OpenVMS Mini FAQ
(From real questions I get all the time)
Overview: In mid 2005, I spent a week at
Learning Tree in Toronto which meant I
got a chance to mingle with computer professionals outside of the OpenVMS world.
Most people I met were either UNIX acolytes or Windows wonks.
About 90% knew about VAX-VMS; About 75% mistakenly thought VMS was dying or was
already dead; only my instructor had heard the phrase "OpenVMS". So I
wrote this Mini-FAQ based mostly upon coffee-break questions of that week.
I have decided to keep the FAQ very general and less than 10 questions.
Questions and Answers
- What is the difference between VMS and OpenVMS?
Nothing. Due to customer requests, VMS source code was opened-up
to paying customers around the same time it was ported from 32-bit VAX to 64-bit
Alpha (~1992). At that time, the product name and version numbers flowed from
VMS-5.5-2 to OpenVMS-6.2. The most recent (2008) version is OpenVMS-8.3, which contains some cool stuff including support for Intel's
most recent true 64-bit CPU called
- Do I need to port any code when going from "VMS
on VAX" to "OpenVMS on VAX"?
No because the two names represent the same OS but anytime
you consider jumping a major OS version number you should always check with
the vendor of your application software. If you authored your own software and
still posses the source code then a simple recompile then link should solve
99% of most problems (but always do a trial port first). Going from VAX to Alpha
is only a tiny bit more complicated but is a no-brainer if you have access to
your source code.
A diary of my VAX to Alpha ports:
- I thought OpenVMS was going to be shut down.
No. This misconception started when Compaq announced the end
of the "VAX hardware" line in the last quarter of 2000. When
VMS was first released 1977, it only ran on the 32-bit VAX hardware line, so
many IS/IT people from that era cannot think about VMS without also thinking
about VAX. In 1992, Digital started manufacturing 64-bit Alpha hardware and
supported OpenVMS on both platforms.
- So how many hardware platforms does OpenVMS (natively)
Three for sure, possibly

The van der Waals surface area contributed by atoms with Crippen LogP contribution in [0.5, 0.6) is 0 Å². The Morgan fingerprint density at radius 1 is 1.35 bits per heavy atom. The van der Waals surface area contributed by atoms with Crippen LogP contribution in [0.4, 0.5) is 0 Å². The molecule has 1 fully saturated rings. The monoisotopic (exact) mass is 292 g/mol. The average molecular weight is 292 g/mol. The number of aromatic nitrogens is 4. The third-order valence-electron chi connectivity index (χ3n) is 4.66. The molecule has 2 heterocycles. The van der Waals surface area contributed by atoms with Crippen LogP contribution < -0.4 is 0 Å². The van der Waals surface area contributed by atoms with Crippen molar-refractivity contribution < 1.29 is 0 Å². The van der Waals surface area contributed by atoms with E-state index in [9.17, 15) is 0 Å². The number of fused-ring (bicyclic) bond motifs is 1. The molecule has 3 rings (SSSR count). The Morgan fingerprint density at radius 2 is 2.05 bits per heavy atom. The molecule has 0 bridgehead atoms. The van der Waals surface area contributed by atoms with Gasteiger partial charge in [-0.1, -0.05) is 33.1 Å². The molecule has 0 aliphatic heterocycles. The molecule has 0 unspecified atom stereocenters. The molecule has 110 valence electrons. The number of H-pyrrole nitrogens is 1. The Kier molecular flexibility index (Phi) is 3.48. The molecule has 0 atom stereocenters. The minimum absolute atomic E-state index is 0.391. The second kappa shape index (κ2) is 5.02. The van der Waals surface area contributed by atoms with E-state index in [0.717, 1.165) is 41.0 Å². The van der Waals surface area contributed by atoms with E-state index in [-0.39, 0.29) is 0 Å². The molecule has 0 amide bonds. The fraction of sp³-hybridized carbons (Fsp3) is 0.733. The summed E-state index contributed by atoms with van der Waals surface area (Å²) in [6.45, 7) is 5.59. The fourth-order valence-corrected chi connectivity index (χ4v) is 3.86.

- VAX (32-bit CISC)
Even though no new
VAX machines are being manufactured,
OpenVMS is still being supported on VAX by HP.
- Alpha (64-bit RISC)
Alpha systems will
be manufactured after December-2006 but HP still plans to support OpenVMS
on Alpha up to the end of 2011. Maybe longer depending upon customer demand.
- Itanium2 (64-bit EPIC)
This is Intel's
latest dream chip for competition with IBM's POWER/PowerPC line and Sun's
Ultra SPARC. Note that Itanium
will be targeted at the server market, which is why many consumers have
never heard of it. One implementation of Itanium is designed to execute
up to three 64-bit instruction streams in parallel so stating that
Itanium is 64-bit is really a misnomer. In this case, it is really 192 bit.
p.s. note that HP uses the name Integrity in the product names
rather than Itanium
- x86-64 (EM64T and/or AMD64)
is a rumor that never goes away. No one from OpenVMS Engineering has
ever stated that they were porting OpenVMS to
x86-64 but this rumor
still persists. In addition, the popularity of Pentium compatible technology
combined with the fact that it continues to be more powerful every year
would make this rumor seem plausible.
Contrary to popular belief, EM64T and AMD64 are true 64-bit CPUs. Registers
ps-2: in the late 1980's DEC
(Digital Equipment Corporation) did begin a trial port of VMS to x86 under
the project names of
and PRISM. When this
project was cancelled, one of the project primes (Dave
Cutler) resurrected it for Bill Gates at Microsoft. This resulted in
a product known as Windows-NT (new technology) which later became products
like: Windows-2000, Windows-XP, Windows 2003 Server, Windows-Vista, Windows-7,